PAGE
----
DIY: Permanent Hair Removal

If you've ever been to a salon or day spa for hair removal treatments such as waxing, sugaring or electrolysis, then you know that the cost of these services quickly adds up over time. You can try your own DIY permanent hair removal at home. This is possible as long as you choose the correct methods and tools for home hair removal.

Spending Smart

To avoid wasting hard-earned money on permanent home hair removal products, you have to know what's a gimmick and what really works. For example, electric tweezers, which have been around since the late 1950s, may seem like a tempting proposition. All you do is clasp the offending hair between the tweezers and deliver a small jolt of electricity and then pluck the hair. The problem is that these devices don't work, according to the Federal Trade Commission, which prohibits makers of electric tweezers from promoting their wares as a DIY permanent hair removal tool.

To achieve permanent hair removal, the root of the hair follicle must be physically disabled or destroyed so it doesn't grow back. This requires consumers use their own common sense when it comes to avoiding hair removal hoodoo. It's not likely that a special lotion or cream, vitamin supplement, or holistic or herbal treatment is going to provide the results you want. Currently, there are only two tried and true ways to get long-term or permanent hair removal results at home, and only one of these will get rid of hair for good.

Home Electrolysis

Electrolysis is a permanent form of hair removal in the truest sense of the word. Once the hair follicle is killed, hair won't grow back again and there is no need for retreatment. There are home electrolysis units available for consumer purchase, such as One Touch. These portable devices feature pen-like units with a thin needle, or probe, which is slipped into the skin next to the hair follicle, after which a jolt of electricity is applied to destroy the root.

Home eletrolysis to permanently remove hair is possible, but this method comes with many warnings. Electrolysis done by anyone other than a trained electrologist can result in bleeding, scabbing, infection and even scarring. If you choose this route, practice on a small part of your skin first. Make sure that the probe on your home electrolysis device is sterile and work with clean skin and hands at all times. It's suggested that you see how your skin reacts to home treatment before you undertake large areas of hair. And remember, some hair will grow back and require additional treatments.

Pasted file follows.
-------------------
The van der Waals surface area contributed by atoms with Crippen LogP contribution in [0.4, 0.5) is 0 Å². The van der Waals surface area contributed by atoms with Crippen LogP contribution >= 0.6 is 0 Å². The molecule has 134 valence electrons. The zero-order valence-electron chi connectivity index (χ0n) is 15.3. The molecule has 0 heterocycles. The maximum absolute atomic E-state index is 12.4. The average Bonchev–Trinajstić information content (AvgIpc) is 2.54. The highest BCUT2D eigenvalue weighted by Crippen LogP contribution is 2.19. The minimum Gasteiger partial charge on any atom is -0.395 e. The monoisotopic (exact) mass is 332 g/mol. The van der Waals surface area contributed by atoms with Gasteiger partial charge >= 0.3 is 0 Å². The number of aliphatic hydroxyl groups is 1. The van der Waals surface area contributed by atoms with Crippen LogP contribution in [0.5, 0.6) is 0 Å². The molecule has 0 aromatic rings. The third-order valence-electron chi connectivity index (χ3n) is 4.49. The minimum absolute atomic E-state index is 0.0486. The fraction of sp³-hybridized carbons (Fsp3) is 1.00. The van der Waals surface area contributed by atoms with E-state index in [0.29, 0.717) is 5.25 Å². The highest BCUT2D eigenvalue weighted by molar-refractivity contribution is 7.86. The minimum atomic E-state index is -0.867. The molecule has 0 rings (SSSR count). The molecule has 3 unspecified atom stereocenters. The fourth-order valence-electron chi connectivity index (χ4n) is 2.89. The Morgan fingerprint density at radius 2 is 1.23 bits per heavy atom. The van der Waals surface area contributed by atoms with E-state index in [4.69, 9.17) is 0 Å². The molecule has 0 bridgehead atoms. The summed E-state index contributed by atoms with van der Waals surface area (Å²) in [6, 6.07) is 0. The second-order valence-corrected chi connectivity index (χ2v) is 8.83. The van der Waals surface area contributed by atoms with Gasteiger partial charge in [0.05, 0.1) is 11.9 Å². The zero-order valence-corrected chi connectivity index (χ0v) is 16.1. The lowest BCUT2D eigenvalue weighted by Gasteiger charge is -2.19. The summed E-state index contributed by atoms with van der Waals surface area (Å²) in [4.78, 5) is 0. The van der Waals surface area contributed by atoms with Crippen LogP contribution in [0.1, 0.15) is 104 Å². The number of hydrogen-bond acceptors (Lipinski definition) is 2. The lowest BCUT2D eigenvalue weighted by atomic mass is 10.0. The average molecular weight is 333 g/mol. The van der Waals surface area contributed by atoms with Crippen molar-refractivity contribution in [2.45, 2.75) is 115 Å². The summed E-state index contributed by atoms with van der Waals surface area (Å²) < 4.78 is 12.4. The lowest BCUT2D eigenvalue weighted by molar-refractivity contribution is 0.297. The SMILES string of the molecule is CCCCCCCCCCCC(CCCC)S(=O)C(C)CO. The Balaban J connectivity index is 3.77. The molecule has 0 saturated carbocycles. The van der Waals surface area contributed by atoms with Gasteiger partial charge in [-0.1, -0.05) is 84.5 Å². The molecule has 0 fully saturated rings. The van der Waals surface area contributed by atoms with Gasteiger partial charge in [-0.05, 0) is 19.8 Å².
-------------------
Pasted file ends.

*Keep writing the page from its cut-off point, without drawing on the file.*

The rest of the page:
Home electrolysis is not advised to remove hair on your face. The reverse hand direction makes facial hair removal particularly cumbersome and even dangerous. Electrolysis ranges in price from $45 to $125 per hour when performed by a professional technician. Small areas of the face, such as the upper lip, can easily be treated in an hour. If you want to remove facial hair, it would behoove you to seek professional services rather than doing this at home.

Home Laser Treatments

Laser treatments reduce the density of hair growth by heating the hair follicles and destroying them during the active stage of growth. In the last part of 2008, the U.S. Food & Drug Administration approved two home laser hair removal devices for home use. These work in much the same way as laser devices at a dermatologist's office, albeit the lasers themselves are far less powerful and yield less effective results.

According to a late 2008 ABC-TV news report, home laser hair removal purportedly results in 50 to 70 percent hair reduction after five treatments, while professional services can yield up to 80 to 90 percent success after four to seven sessions. So if you purchase one of these home devices, such as the Silk'n or Tria, be aware that you won't get the same results as in professional laser hair removal treatments.

Home laser hair removal devices cover smaller areas of skin and take more time to perform at home. They require multiple self-treatment sessions and ongoing maintenance treatments to see a dramatic decrease in hair regrowth. As with professional treatments, home laser hair removal can cause temporary reddening of the skin after use. According to the FDA, laser hair treatments yield a permanent reduction in hair regrowth over a long period of time. So even if you get the best results from these devices, you will still see some regrowth that requires ongoing treatment. Also, home devices are not approved for use anywhere on the face, while professional laser treatments can treat facial hair as long as it's not near the eyes.

Home laser hair removal devices aren't cheap, costing between $499 and $795 as of September 2009. Before making such a big investment, be aware that just like professional laser hair removal treatments, home laser hair treatments are most effective on those who are good candidates for this method: people with fair skin and dark hair. According to the Mayo Clinic, those with fair, light red or unpigmented (gray or white) hair won't see any results at all with laser hair removal.